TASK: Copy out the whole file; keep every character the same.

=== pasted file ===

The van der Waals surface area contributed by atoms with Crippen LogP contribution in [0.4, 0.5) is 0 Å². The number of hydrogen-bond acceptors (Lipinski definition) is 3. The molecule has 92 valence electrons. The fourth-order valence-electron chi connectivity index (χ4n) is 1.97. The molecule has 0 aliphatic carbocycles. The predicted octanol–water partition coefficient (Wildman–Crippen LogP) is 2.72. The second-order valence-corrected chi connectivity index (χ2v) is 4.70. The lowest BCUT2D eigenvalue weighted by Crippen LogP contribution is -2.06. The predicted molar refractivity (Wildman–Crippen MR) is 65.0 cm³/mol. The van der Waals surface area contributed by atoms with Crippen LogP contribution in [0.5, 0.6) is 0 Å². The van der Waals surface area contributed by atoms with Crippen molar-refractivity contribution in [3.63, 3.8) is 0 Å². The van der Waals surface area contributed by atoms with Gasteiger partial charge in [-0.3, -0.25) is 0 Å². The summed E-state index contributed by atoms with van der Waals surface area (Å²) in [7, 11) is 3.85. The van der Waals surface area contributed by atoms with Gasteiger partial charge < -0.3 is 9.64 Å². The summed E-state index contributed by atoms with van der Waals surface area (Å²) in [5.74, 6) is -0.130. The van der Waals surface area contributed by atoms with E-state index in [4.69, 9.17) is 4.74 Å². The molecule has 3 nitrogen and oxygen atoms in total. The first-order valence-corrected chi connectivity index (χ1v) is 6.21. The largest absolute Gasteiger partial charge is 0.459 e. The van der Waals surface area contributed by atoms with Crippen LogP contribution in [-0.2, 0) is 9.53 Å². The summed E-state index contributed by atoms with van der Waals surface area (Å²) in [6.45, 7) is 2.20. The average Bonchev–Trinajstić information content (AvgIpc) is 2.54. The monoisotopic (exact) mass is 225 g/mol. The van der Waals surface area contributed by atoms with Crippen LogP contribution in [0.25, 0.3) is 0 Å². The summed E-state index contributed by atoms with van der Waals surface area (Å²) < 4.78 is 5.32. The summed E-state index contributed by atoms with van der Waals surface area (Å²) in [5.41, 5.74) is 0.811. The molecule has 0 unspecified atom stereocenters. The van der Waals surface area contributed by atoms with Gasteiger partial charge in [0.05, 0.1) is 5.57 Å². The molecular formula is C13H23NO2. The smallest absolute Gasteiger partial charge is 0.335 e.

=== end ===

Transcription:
The van der Waals surface area contributed by atoms with Crippen LogP contribution in [0.4, 0.5) is 0 Å². The number of hydrogen-bond acceptors (Lipinski definition) is 3. The molecule has 92 valence electrons. The fourth-order valence-electron chi connectivity index (χ4n) is 1.97. The molecule has 0 aliphatic carbocycles. The predicted octanol–water partition coefficient (Wildman–Crippen LogP) is 2.72. The second-order valence-corrected chi connectivity index (χ2v) is 4.70. The lowest BCUT2D eigenvalue weighted by Crippen LogP contribution is -2.06. The predicted molar refractivity (Wildman–Crippen MR) is 65.0 cm³/mol. The van der Waals surface area contributed by atoms with Crippen LogP contribution in [0.5, 0.6) is 0 Å². The van der Waals surface area contributed by atoms with Crippen molar-refractivity contribution in [3.63, 3.8) is 0 Å². The van der Waals surface area contributed by atoms with Gasteiger partial charge in [-0.3, -0.25) is 0 Å². The summed E-state index contributed by atoms with van der Waals surface area (Å²) in [7, 11) is 3.85. The van der Waals surface area contributed by atoms with Gasteiger partial charge < -0.3 is 9.64 Å². The summed E-state index contributed by atoms with van der Waals surface area (Å²) in [5.74, 6) is -0.130. The van der Waals surface area contributed by atoms with E-state index in [4.69, 9.17) is 4.74 Å². The molecule has 3 nitrogen and oxygen atoms in total. The first-order valence-corrected chi connectivity index (χ1v) is 6.21. The largest absolute Gasteiger partial charge is 0.459 e. The van der Waals surface area contributed by atoms with Crippen LogP contribution in [-0.2, 0) is 9.53 Å². The summed E-state index contributed by atoms with van der Waals surface area (Å²) in [6.45, 7) is 2.20. The average Bonchev–Trinajstić information content (AvgIpc) is 2.54. The monoisotopic (exact) mass is 225 g/mol. The van der Waals surface area contributed by atoms with Crippen LogP contribution in [0.25, 0.3) is 0 Å². The summed E-state index contributed by atoms with van der Waals surface area (Å²) < 4.78 is 5.32. The summed E-state index contributed by atoms with van der Waals surface area (Å²) in [5.41, 5.74) is 0.811. The molecule has 0 unspecified atom stereocenters. The van der Waals surface area contributed by atoms with Gasteiger partial charge in [0.05, 0.1) is 5.57 Å². The molecular formula is C13H23NO2. The smallest absolute Gasteiger partial charge is 0.335 e.